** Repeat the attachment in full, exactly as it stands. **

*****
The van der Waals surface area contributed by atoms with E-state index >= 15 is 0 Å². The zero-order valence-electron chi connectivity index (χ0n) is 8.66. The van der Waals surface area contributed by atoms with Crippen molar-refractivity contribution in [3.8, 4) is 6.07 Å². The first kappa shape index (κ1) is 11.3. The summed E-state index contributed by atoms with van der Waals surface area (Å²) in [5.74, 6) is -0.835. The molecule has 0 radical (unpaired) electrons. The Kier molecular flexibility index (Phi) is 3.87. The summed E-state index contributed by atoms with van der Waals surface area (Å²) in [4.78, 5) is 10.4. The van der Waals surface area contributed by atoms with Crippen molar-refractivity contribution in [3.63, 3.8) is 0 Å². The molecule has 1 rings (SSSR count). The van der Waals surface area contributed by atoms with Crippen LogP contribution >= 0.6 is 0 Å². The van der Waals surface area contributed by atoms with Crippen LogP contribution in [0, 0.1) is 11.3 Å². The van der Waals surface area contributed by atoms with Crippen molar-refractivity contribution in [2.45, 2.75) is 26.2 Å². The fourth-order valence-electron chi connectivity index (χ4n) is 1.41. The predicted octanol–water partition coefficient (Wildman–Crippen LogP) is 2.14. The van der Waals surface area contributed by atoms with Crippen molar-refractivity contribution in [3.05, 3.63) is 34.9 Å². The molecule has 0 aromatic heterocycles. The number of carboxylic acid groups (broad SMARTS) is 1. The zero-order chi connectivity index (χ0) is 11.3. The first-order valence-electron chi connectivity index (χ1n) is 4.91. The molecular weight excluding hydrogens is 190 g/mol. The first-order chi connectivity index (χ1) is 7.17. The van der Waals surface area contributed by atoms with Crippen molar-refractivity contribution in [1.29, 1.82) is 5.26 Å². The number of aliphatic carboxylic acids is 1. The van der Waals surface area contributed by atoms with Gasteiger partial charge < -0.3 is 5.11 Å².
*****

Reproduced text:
The van der Waals surface area contributed by atoms with E-state index >= 15 is 0 Å². The zero-order valence-electron chi connectivity index (χ0n) is 8.66. The van der Waals surface area contributed by atoms with Crippen molar-refractivity contribution in [3.8, 4) is 6.07 Å². The first kappa shape index (κ1) is 11.3. The summed E-state index contributed by atoms with van der Waals surface area (Å²) in [5.74, 6) is -0.835. The molecule has 0 radical (unpaired) electrons. The Kier molecular flexibility index (Phi) is 3.87. The summed E-state index contributed by atoms with van der Waals surface area (Å²) in [4.78, 5) is 10.4. The van der Waals surface area contributed by atoms with Crippen molar-refractivity contribution in [3.63, 3.8) is 0 Å². The molecule has 1 rings (SSSR count). The van der Waals surface area contributed by atoms with Crippen LogP contribution >= 0.6 is 0 Å². The van der Waals surface area contributed by atoms with Crippen LogP contribution in [0, 0.1) is 11.3 Å². The van der Waals surface area contributed by atoms with Crippen molar-refractivity contribution in [2.45, 2.75) is 26.2 Å². The fourth-order valence-electron chi connectivity index (χ4n) is 1.41. The predicted octanol–water partition coefficient (Wildman–Crippen LogP) is 2.14. The van der Waals surface area contributed by atoms with Crippen molar-refractivity contribution in [3.05, 3.63) is 34.9 Å². The molecule has 0 aromatic heterocycles. The number of carboxylic acid groups (broad SMARTS) is 1. The zero-order chi connectivity index (χ0) is 11.3. The first-order valence-electron chi connectivity index (χ1n) is 4.91. The molecular weight excluding hydrogens is 190 g/mol. The first-order chi connectivity index (χ1) is 7.17. The van der Waals surface area contributed by atoms with Crippen molar-refractivity contribution in [1.29, 1.82) is 5.26 Å². The number of aliphatic carboxylic acids is 1. The van der Waals surface area contributed by atoms with Gasteiger partial charge < -0.3 is 5.11 Å².